Concrete Reasons Against Anonymous Attacks
As I sleepily and groggily read Chris Leon's latest entry, I read this amazing comment about why not-so-positive comments written under the guise of anonymity destroys unity. We all know why, but it was spelled out so clearly that I just had to highlight it here. This response contained salient issues and points that need to be considered, touching upon so many issues, including our children, dispelling a myth about hearing culture, and a lot more. Whether or not readers agree with his assessment of Chris Leon's and Ricky Taylor's blogs should not be the issue - what he is saying as a whole is so much more than that, exploring cultural norms (both hearing and deaf), thoughts about the next generation of deaf people, and more.
Thank you, DE, for posting this thoughtful treatise that encourages honesty and constructive criticism when appropriate, but makes it starkly clear why personal attacks are so destructive.Found at: http://chrisleon.wordpress.com/2007/01/08/ridor-threatens-to-sue/
14. DE | January 9th, 2007 at 6:04 am
Aidan- as always, your comments are soothing and that “let’s get along” tone of yours is infectious. Keep being yourself, Aidan. I admire you.
Chris’ post is very reasonable. Yes, he is correct that responsibility begins with the individual. However, negative comments could (and has) cloud(ed) the blogger’s agenda, stance, image, or whatever. I’ve seen people complain that “Chris said this” or “Ridor said that” only to find that it was an anonymous commenter who made that remark, not the bloggers themselves. Sometimes people would even claim that Chris or Ridor themselves are overwhelmingly negative, hateful, and crossing the line. I often have to return to their ORIGINAL entries, and I see none of those “negative, hateful, and crossing-the-line” energy in the bloggers’ writings.
Not only that, anonymous comments that are personal, cross the line, and simply hateful gets in the way of Deaf unity. Why anonymous comments fundamentally violate and prevent our Deaf culture from thriving–
1) Deaf culture is heavy on social context. We collectively discuss issues, and like to know who said what. Anonymous comments warps that. Majority culture (i.e. hearing capitalist societies) that emphasizes individualism might have no problem with anonymous comments- they don’t live with those people. Deaf people, on the other hand, do have suspicions who made that negative comment anonymously, and have to struggle with that. That’s why Deaf people, in person, continue to complain that “anonymous comments” are not acceptable in our culture.
2) English. While English AND ASL (or any country’s Sign Language) are our languages, discourse is more honest face-to-face. However, if one wants to post a critical comment in English, use your real name. That way, the criticized/accused has a chance to follow up with that person, and resolve issues. Simple. I’ve seen one situation where one Deaf blasted another Deaf, but used her real name. The accused offered to talk with the accuser over videophone. They did, and now they are working together beautifully on Deaf-related issues. Bottom line, discourse is not healthy if negative and personal anonymous comments are posted online. Discourse is much better when people face each other, and honestly share their thoughts, feelings, and hopes.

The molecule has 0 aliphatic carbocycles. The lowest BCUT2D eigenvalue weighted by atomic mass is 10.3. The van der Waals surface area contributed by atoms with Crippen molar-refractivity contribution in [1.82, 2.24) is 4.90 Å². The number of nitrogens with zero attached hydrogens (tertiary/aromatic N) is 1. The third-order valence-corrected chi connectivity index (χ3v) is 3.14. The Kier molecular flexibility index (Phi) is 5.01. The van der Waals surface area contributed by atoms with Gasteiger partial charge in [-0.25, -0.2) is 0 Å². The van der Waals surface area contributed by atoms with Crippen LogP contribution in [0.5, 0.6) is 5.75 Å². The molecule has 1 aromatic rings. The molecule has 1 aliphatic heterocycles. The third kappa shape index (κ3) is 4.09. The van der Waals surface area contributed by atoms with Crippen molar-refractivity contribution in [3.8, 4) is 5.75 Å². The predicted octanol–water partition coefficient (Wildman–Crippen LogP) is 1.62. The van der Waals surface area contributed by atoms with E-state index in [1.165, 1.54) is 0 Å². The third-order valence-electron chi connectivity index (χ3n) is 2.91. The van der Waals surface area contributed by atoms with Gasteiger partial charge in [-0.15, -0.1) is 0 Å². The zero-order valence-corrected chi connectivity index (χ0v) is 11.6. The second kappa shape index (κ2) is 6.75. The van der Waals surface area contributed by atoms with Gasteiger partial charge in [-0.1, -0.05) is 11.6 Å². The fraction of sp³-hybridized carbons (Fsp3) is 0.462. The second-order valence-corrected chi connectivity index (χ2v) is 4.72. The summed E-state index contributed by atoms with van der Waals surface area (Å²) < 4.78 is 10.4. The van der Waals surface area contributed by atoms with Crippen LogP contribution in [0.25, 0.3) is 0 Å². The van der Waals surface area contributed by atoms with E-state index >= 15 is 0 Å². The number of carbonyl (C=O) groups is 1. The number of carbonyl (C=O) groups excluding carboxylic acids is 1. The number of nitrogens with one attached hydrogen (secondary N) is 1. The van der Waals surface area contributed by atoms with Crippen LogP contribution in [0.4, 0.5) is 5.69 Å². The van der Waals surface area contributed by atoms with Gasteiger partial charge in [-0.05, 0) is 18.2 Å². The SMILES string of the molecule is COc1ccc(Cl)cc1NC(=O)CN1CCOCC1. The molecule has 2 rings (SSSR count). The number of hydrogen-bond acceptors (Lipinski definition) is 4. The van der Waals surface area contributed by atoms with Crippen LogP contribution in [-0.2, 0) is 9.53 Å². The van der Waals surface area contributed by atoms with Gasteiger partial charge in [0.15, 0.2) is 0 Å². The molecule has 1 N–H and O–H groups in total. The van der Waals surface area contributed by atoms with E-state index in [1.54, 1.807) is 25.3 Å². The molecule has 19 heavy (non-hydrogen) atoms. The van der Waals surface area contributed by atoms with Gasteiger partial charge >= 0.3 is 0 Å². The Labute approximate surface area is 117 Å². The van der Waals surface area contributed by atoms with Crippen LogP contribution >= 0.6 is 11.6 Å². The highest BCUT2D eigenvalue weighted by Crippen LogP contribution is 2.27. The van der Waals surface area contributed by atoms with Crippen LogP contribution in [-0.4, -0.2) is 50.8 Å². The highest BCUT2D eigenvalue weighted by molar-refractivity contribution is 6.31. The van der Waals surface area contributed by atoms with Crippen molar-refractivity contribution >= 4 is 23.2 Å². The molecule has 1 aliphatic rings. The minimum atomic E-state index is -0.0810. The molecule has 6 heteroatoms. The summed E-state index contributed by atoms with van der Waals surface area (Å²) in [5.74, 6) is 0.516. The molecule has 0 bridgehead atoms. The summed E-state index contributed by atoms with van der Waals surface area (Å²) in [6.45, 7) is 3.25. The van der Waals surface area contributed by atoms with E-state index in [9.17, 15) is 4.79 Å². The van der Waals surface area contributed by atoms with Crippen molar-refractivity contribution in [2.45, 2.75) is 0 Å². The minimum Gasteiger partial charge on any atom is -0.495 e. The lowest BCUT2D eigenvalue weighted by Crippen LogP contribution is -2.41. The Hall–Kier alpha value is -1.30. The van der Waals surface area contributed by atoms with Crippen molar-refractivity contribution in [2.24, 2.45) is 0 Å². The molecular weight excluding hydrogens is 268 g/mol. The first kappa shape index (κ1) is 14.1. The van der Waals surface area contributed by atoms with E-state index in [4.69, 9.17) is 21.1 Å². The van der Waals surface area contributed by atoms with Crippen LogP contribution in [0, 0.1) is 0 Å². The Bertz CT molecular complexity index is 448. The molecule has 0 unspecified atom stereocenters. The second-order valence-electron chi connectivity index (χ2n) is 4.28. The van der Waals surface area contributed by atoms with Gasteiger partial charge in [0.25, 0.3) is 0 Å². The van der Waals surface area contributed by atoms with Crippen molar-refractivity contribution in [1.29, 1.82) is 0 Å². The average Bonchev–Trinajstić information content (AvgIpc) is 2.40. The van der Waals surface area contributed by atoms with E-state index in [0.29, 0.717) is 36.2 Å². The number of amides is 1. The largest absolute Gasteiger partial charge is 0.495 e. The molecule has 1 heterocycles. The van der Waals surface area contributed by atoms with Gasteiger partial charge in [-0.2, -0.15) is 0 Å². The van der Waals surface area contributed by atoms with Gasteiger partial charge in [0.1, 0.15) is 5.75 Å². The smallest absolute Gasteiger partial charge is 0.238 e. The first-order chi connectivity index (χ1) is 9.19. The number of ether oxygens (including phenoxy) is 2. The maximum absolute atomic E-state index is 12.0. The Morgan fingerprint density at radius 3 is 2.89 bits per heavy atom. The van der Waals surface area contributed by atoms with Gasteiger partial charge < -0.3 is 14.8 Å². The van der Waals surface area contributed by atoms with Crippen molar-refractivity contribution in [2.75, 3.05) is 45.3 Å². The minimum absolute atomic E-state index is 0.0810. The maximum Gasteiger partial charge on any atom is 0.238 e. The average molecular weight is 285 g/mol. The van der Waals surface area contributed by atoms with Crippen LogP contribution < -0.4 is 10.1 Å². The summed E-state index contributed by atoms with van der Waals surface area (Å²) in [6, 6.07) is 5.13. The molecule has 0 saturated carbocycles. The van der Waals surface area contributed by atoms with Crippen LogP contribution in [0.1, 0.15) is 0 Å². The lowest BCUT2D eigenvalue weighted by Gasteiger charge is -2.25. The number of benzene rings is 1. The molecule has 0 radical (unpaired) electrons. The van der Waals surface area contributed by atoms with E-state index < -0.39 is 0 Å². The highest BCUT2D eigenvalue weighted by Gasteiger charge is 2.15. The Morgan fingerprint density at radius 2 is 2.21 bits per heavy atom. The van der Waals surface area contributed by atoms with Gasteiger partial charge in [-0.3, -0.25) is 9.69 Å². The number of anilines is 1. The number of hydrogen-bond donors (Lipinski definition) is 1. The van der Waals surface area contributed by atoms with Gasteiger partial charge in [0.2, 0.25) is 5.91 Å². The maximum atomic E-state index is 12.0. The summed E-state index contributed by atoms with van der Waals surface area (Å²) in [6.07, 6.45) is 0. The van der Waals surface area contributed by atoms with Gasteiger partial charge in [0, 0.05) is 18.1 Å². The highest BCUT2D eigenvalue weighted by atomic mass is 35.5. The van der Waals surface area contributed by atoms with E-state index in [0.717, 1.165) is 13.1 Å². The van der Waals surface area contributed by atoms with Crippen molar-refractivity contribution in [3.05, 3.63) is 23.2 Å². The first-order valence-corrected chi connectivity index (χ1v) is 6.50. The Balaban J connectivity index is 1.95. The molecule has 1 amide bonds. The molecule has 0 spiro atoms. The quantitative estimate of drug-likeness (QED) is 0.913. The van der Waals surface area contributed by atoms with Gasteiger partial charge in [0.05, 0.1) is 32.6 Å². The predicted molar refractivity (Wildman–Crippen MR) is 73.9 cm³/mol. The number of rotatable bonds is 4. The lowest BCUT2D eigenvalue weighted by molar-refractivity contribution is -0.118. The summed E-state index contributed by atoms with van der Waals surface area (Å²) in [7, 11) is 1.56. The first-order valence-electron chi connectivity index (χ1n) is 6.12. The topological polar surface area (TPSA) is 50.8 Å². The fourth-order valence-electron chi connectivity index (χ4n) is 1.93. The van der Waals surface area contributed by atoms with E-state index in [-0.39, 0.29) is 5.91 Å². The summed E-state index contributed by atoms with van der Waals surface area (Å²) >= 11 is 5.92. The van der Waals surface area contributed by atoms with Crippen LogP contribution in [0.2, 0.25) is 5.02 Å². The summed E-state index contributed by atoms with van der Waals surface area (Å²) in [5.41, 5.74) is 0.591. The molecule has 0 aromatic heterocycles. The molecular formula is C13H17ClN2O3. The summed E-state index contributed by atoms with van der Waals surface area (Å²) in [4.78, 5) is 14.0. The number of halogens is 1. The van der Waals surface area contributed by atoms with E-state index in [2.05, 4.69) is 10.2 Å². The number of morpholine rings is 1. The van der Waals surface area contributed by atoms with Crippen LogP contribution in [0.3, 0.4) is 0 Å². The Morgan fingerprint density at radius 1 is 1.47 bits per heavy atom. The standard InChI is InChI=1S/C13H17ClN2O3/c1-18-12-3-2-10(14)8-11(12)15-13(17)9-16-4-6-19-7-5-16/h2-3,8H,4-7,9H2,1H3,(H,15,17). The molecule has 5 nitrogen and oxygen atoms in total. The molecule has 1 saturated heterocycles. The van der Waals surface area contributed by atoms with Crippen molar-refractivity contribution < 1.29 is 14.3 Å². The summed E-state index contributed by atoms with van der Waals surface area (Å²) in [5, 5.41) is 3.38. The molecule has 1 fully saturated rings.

Even hearing non-profit organizations ban e-mail discussions, because “discourse is better in person”. Not all hearing people enjoy discussing online- many do prefer to talk in person, so they can catch the tone, implications, gestures, etc. We shouldn’t assume that online discussions are acceptable for hearing people- therefore they should also be acceptable in our culture.
3) Children do read those comments. Anonymous comments discourage our next generation of leaders from rising up and taking the reins. They’d see what commenters say about their parents, friends, and peers and probably will decide “It ain’t worth it. Deaf people are indeed vicious! Why should I join a non-profit organization, volunteer at Deaf events, plan a gathering, etc.?” Minority cultures place a high value on “futurography”- our children’s futures.
Ultimately, what is our goal? Bloggers may claim that they want the truth to come out, hold people accountable, etc. Sure. I believe that bloggers like Joey, Chris, Ridor, Mishakenza, Shane, Mike, Jared, etc. are for real and doing us a great service. But what are the personal/vindictive anonymous commenters’ agenda? Do these help elevate our discourse, support our leaders (of course, I don’t mean be nice to our leaders all the time! If they warrant feedback, by all means! Blunt criticism with a name attached, fine!), and improve our community? If they have a personal beef with people, they can simply contact that person and work things out then get back to the business of improving Deaf people’s lives. We have a lot of work to do.
I want to believe that deep down inside, all Deaf people- even those anonymous commenters, really want the best for our community. I hope so.